By Noreen O'Donnell
(Reuters) - An eastern black rhinoceros has been born at Atlanta's zoo for the first time in the facility's history, spurring hopes of renewed interest in the fate of the critically endangered animal.
The calf, which was born on Saturday night, appears to be healthy and bonding with its mother, Zoo Atlanta officials said on Sunday. It has not been named and its gender has not been determined.
"Not only is this a first for Zoo Atlanta, going all the way back to our founding in 1889, but this is a critically endangered species that absolutely deserves the spotlight right now," Raymond King, the zoo's president, said in a statement. "We hope that as we watch the calf grow up, we can spark new connections with wildlife that desperately need our support."
The calf, which does not yet sport its species' signature horn, was born to Andazi, a 7-year-old female, and her 9-year-old mate, Utenzi.
It was the first offspring for both after the pair were recommended for breeding by the Association of Zoos and Aquariums' Rhino Species Survival Plan, which seeks to maintain a genetically diverse, self-sustaining rhino population in North American zoos.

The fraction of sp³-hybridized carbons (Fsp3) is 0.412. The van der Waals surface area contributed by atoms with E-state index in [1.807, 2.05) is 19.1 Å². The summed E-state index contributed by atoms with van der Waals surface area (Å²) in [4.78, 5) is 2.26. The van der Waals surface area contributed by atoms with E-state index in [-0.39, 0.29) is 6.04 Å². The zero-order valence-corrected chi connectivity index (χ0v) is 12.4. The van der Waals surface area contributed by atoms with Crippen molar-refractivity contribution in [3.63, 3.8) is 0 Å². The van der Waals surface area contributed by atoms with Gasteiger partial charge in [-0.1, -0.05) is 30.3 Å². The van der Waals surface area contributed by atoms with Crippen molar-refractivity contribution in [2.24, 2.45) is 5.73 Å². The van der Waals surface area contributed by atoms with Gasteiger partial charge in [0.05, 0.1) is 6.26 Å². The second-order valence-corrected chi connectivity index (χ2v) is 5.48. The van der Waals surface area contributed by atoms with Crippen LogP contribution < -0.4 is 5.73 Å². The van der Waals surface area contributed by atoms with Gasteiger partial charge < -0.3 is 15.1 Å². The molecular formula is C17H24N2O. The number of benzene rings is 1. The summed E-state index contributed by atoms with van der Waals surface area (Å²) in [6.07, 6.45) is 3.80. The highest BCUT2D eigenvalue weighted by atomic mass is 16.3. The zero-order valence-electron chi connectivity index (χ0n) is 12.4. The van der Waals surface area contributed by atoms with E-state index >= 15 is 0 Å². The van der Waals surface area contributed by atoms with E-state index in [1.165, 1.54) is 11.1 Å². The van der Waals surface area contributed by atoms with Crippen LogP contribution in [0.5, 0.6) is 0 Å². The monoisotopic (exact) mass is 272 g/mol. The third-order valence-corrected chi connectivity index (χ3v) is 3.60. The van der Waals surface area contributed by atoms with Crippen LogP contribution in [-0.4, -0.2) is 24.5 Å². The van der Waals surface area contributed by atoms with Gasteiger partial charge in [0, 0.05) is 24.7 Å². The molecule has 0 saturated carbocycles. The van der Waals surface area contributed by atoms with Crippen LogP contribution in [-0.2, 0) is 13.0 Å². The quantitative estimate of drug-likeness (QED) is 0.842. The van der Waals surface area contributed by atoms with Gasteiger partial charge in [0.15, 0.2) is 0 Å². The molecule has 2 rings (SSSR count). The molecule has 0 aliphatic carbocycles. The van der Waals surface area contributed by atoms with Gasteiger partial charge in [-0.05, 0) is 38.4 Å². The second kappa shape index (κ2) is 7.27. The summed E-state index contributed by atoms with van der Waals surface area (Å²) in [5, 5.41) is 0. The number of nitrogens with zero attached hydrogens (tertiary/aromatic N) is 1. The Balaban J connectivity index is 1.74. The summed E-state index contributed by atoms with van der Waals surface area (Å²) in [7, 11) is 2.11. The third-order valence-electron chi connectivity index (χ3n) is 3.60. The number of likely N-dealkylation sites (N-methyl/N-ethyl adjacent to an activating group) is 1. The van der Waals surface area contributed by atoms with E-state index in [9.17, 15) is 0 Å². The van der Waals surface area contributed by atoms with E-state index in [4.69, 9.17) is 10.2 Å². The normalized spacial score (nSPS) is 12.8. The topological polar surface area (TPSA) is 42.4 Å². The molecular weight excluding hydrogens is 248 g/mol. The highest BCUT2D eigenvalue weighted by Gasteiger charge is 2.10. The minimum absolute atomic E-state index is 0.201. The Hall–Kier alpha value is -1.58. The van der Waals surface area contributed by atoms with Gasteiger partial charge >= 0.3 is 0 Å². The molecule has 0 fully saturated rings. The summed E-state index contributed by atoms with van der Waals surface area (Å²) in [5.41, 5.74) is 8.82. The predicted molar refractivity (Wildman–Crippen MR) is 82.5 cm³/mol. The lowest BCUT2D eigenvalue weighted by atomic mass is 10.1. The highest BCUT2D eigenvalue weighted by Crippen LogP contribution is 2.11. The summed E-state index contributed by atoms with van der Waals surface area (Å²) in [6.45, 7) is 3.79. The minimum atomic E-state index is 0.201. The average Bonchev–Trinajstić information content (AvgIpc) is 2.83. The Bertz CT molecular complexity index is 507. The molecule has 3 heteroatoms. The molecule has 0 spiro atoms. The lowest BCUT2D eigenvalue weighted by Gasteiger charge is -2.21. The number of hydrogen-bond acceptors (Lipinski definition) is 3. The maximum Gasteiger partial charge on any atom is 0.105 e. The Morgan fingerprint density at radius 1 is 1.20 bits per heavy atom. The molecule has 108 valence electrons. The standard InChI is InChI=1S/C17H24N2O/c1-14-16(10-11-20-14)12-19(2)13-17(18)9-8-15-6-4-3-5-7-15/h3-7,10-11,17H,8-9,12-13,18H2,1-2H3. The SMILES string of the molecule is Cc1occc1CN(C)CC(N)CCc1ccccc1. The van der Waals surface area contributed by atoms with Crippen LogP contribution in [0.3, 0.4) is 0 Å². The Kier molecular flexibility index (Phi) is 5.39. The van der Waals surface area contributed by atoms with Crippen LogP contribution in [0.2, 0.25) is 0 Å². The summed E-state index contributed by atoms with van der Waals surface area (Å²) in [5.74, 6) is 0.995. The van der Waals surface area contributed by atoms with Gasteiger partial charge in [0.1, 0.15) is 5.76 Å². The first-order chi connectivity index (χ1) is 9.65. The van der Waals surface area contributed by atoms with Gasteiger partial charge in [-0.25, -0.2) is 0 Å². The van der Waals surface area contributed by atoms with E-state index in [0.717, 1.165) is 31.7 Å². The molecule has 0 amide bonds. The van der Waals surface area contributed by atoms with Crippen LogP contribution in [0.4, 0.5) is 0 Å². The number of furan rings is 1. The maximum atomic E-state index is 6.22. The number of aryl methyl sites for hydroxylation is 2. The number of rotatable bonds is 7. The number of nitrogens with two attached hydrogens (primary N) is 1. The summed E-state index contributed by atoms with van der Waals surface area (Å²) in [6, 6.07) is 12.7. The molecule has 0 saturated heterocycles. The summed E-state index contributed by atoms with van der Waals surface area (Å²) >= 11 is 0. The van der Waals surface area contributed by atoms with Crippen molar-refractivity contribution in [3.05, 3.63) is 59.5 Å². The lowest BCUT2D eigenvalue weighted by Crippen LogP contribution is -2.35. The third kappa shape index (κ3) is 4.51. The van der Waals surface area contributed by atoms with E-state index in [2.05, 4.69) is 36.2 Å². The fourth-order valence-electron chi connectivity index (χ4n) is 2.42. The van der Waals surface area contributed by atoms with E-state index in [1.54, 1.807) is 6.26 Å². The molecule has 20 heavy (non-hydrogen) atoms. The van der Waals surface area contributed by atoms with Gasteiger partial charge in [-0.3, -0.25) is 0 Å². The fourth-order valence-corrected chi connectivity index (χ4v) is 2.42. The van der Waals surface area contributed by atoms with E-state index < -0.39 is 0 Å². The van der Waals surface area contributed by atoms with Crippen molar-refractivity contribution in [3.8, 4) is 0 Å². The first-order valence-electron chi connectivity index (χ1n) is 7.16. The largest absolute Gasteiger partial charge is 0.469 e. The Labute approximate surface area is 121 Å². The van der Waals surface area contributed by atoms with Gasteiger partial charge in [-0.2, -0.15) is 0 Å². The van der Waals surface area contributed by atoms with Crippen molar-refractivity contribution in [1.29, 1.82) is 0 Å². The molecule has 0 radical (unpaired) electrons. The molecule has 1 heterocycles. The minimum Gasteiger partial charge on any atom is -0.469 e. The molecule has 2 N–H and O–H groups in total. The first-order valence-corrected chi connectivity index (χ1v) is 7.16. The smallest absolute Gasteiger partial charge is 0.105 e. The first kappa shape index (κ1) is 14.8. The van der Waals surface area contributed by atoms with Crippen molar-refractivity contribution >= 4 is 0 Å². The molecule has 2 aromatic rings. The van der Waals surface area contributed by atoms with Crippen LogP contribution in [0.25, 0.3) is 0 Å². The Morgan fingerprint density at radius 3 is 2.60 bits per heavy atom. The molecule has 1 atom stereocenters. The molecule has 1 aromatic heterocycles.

Andazi's pregnancy was confirmed in December and viewed through an ultrasound earlier this year.
Rhinos have gestation periods ranging from 14 to 18 months. Calves are usually weaned within two years of being born, though they might remain with their mothers for up to four years.
The eastern black rhino was hunted almost to extinction, and in recent decades it has suffered near-catastrophic population declines, largely due to poaching. Its horns, skin and other body parts are believed by some to have medicinal value.
Conservation programs and patrolling of the rhino's habitats have helped populations to increase to about 4,800 in the wild. The western black rhino was declared extinct in 2011.
Black rhinos were once the most numerous of the species, according to the Cleveland Metroparks Zoo, where a calf was born a year ago. Black rhinos numbered 65,000 in 1970, but the global population had dropped to 15,000 by 1980.
(Reporting by Noreen O'Donnell in New York; Editing by Karen Brooks and Paul Simao)